When Layla’s father is murdered in the Karachi desert, he leaves behind mysteries about his life–and about Layla’s birth. Exposed to the realities of police corruption, child trafficking, and entrenched classism, she must find the truth or risk losing her identity and the people who matter to her the most.
Layla hid in the dark kitchen, waiting to see who came down from her father’s bedroom, waiting to see the face behind the voice.
Within minutes she heard footsteps. But not on the marble landing inside the house. Someone was clanging down the spiral, wrought-iron staircase that reached down to the front lawn from her father’s bedroom balcony. Layla rushed out the front door and nearly collided with the figure picking her way across the grass. Both came to a halt, face-to-face on the dark front lawn, lit only by dim globe lights flanking the gate at the bottom of the driveway.
“You must be her,” the woman said through reddened lips. She was older, in her twenties or even thirties. “The daughter, supposedly.”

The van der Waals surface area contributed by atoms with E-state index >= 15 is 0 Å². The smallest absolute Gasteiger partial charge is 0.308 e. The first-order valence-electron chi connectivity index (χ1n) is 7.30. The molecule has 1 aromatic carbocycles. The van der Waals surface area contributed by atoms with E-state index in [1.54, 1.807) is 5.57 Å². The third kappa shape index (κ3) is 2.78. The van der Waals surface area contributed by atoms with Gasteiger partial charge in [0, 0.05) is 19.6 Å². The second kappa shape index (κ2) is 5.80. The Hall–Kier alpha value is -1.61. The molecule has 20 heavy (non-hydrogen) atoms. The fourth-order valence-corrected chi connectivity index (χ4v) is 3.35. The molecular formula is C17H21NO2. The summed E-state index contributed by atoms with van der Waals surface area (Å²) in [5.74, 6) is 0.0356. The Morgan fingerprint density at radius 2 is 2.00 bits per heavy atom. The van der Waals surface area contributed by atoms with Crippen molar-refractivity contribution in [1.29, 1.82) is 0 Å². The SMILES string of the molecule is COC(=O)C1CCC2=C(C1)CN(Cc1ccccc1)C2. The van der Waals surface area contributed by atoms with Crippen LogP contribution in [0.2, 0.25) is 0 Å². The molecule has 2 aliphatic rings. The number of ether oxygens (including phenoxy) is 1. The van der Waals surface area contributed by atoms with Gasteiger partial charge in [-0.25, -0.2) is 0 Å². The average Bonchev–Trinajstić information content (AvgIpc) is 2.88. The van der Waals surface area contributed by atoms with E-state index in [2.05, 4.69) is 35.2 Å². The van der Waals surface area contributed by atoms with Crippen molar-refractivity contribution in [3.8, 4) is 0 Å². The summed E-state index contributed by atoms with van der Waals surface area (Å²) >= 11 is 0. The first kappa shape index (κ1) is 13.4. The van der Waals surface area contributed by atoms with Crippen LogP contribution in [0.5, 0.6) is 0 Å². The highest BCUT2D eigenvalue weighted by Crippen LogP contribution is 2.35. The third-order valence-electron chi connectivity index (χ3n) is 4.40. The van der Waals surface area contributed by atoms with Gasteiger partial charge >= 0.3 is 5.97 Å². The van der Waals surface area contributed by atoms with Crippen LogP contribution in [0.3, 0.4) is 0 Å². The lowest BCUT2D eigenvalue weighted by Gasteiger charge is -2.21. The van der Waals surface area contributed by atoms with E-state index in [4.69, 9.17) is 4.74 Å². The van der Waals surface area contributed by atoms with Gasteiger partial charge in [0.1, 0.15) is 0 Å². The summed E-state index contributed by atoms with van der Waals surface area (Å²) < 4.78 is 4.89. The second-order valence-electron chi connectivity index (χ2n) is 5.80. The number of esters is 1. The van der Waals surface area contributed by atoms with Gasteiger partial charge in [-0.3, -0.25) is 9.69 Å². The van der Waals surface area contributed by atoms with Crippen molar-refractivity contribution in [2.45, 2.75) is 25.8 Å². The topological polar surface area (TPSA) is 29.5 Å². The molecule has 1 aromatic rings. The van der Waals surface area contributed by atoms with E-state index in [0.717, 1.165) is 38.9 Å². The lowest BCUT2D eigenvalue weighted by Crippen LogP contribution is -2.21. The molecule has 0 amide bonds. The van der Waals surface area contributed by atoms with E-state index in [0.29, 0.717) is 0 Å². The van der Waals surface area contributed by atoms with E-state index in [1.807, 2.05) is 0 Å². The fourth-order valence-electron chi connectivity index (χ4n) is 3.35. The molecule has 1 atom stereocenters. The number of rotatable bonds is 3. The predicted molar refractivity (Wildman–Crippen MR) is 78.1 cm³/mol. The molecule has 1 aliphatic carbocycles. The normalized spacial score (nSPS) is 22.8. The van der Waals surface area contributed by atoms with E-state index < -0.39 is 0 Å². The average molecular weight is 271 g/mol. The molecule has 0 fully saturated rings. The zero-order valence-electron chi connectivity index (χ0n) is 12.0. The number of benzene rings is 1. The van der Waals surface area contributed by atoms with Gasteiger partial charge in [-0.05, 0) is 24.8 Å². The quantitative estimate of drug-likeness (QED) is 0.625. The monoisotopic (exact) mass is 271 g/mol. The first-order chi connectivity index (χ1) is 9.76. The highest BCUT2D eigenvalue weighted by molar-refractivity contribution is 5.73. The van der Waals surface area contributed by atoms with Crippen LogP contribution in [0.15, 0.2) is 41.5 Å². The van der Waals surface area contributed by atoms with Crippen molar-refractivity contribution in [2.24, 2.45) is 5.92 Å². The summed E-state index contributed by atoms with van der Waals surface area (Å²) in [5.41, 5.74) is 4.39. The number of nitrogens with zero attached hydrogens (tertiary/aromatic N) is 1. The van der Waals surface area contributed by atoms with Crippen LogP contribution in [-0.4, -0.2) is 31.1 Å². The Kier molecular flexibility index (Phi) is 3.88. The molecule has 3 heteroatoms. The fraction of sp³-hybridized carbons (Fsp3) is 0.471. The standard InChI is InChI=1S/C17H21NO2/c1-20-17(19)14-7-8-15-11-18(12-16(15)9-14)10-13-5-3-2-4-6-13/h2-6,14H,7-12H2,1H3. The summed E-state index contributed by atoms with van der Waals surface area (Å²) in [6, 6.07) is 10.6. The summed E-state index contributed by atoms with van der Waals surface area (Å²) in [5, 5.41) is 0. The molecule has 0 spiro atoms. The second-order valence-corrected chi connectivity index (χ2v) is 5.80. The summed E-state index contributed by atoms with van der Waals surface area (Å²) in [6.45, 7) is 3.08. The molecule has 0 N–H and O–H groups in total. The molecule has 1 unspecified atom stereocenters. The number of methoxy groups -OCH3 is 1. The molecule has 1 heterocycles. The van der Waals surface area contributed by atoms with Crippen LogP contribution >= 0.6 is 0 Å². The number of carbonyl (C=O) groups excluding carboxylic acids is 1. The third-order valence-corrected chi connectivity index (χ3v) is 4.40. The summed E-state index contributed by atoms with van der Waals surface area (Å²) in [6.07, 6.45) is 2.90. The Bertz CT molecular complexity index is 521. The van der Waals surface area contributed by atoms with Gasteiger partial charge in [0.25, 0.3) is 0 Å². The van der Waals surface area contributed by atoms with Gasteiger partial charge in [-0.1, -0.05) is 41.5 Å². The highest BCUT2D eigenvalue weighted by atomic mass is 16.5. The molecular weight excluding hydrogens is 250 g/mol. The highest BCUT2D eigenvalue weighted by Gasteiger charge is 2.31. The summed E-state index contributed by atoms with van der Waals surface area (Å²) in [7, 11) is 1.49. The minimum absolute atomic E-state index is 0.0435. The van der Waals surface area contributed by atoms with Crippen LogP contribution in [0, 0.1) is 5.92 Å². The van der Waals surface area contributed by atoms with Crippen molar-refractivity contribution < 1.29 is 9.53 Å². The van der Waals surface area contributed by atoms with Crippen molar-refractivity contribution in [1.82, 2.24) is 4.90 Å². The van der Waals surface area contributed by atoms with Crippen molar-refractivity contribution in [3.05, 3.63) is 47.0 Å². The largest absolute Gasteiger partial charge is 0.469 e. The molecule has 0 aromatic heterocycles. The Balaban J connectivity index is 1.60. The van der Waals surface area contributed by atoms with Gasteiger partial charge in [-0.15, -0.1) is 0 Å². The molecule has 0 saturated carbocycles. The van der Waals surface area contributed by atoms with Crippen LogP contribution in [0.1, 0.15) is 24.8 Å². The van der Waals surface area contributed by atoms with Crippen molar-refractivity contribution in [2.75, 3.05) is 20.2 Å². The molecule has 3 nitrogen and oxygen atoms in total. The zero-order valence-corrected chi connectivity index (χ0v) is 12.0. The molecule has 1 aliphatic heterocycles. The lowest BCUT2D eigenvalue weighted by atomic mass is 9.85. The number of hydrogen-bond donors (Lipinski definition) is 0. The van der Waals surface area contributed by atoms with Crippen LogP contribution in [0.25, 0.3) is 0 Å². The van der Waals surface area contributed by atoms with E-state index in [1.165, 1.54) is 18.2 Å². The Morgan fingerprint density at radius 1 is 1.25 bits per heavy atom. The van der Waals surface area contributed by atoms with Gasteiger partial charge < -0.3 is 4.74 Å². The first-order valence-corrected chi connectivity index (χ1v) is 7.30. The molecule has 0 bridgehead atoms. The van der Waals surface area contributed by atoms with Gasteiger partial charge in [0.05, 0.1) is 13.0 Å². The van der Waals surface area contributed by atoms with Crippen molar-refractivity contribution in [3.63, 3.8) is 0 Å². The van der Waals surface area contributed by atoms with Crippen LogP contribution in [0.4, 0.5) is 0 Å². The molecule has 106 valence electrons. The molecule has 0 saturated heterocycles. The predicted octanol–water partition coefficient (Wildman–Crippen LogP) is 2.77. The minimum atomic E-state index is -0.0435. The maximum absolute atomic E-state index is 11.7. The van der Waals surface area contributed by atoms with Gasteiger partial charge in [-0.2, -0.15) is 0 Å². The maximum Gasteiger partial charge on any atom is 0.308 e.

Layla nodded, unsure of what that meant. She watched the lady adjust her white chiffon dupatta around her shoulders. There was no sound but the fluttering of fabric in Karachi’s sea breeze, cool in the desert night. But Layla’s forehead prickled with perspiration, and her long, brown hair stuck to the nape of her neck.
“But you–” she started.
“What about me?”
Layla couldn’t take her eyes off those lips, red like runny ketchup. Pulling her eyes away, she spotted the spiral staircase, glistening black and snaking up from behind the woman’s head all the way to the bedroom.
“I know who you are,” Layla whispered.
The woman’s mouth became a sneer, a bold, red check mark. “But do you know who you are?”